About The Mill
Visit the last remaining mill on the South Nation River and discover how the Spencerville Mill adapted from a flour and grist mill serving the community’s needs to a feed mill serving local farmers and feed stores throughout south eastern Ontario.
By the early 1900s the single roller mill was being used to crush oats for poultry and livestock feed. When the turbine is running this roller mill operates for display purposes. The milling artifacts displayed are all original to the Spencerville Mill.
In the 1930s Spencerville, with a population of approximately 250, was a thriving community. Among its businesses were a railway depot, bus stop, a doctor, dentist, bank, post office, barber, blacksmith, tinsmith, two garages, and five general stores to serve the surrounding agricultural community.
The lower level remains much as it was when the mill ceased operating in 1972. The 1934 Charles Barber 110 horse power turbine restored in 2007 operates on a regular schedule.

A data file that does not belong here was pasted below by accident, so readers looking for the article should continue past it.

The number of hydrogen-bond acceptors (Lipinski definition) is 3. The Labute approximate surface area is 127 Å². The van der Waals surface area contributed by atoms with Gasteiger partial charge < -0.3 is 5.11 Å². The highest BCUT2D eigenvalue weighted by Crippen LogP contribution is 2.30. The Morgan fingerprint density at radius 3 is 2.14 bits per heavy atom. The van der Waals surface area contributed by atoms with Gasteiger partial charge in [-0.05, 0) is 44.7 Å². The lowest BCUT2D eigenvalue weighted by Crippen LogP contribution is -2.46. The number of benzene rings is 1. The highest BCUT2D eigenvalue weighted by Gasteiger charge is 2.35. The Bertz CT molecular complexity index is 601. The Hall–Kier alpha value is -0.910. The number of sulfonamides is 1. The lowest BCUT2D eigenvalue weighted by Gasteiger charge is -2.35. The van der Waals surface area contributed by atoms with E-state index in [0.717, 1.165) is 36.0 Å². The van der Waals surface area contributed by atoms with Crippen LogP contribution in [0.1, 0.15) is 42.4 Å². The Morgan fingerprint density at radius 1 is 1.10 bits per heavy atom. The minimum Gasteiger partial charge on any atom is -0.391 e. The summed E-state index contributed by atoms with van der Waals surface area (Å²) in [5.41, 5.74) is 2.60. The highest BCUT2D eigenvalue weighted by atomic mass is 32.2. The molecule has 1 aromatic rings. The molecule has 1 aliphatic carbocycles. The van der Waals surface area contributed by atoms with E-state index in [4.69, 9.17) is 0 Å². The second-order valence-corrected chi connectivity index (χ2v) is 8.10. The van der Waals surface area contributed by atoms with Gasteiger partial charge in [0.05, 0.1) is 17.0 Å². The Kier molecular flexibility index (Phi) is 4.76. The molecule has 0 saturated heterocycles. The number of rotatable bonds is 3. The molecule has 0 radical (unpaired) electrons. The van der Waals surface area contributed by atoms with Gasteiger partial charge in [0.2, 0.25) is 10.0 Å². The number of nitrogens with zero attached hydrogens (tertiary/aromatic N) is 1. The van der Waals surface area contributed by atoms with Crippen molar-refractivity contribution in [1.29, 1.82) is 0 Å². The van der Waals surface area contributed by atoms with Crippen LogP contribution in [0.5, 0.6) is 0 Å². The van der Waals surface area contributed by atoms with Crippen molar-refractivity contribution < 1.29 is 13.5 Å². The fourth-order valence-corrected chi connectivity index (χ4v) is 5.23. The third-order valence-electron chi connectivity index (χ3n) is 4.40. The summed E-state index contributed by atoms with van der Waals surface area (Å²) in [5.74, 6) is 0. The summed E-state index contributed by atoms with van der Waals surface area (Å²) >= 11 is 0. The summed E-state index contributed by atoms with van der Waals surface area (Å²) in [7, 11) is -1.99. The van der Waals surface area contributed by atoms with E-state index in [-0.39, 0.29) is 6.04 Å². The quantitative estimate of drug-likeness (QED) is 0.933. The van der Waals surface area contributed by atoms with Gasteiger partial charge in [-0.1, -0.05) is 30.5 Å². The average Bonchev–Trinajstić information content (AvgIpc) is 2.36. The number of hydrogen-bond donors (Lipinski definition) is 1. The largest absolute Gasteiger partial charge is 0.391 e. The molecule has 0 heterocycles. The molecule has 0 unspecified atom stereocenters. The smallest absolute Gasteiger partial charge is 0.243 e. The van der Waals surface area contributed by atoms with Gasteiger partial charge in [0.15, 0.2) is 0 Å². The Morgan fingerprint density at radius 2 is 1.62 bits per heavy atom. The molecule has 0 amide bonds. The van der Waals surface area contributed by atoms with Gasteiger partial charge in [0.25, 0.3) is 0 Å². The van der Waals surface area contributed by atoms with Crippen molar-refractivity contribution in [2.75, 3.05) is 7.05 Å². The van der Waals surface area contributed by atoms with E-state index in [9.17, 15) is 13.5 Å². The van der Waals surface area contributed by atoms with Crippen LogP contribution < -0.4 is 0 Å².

Exhibits have been developed in the lower level to reflect local trades such as cobbler and cheese making. More exhibits are in development throughout the Mill.
The Mill offers a broad range special events throughout the year showcasing local artisans, musicians and other talents. Beginning in May with the Canoe Poker Run and culminating with Christmas at the Mill in late November. These fundraising events make the Mill a fun and lively place to visit.
The park is an ideal place to relax and enjoy a picnic or take-out from a village eatery. The Spencerville Mill & Museum is a perfect site to begin a leisurely canoe or kayak trip up river.
Explore the village of Spencerville with a self-guided walking tour. An illustrated brochure and map , available at the Mill, will direct you to 27 sites of historic and architectural significance in the village.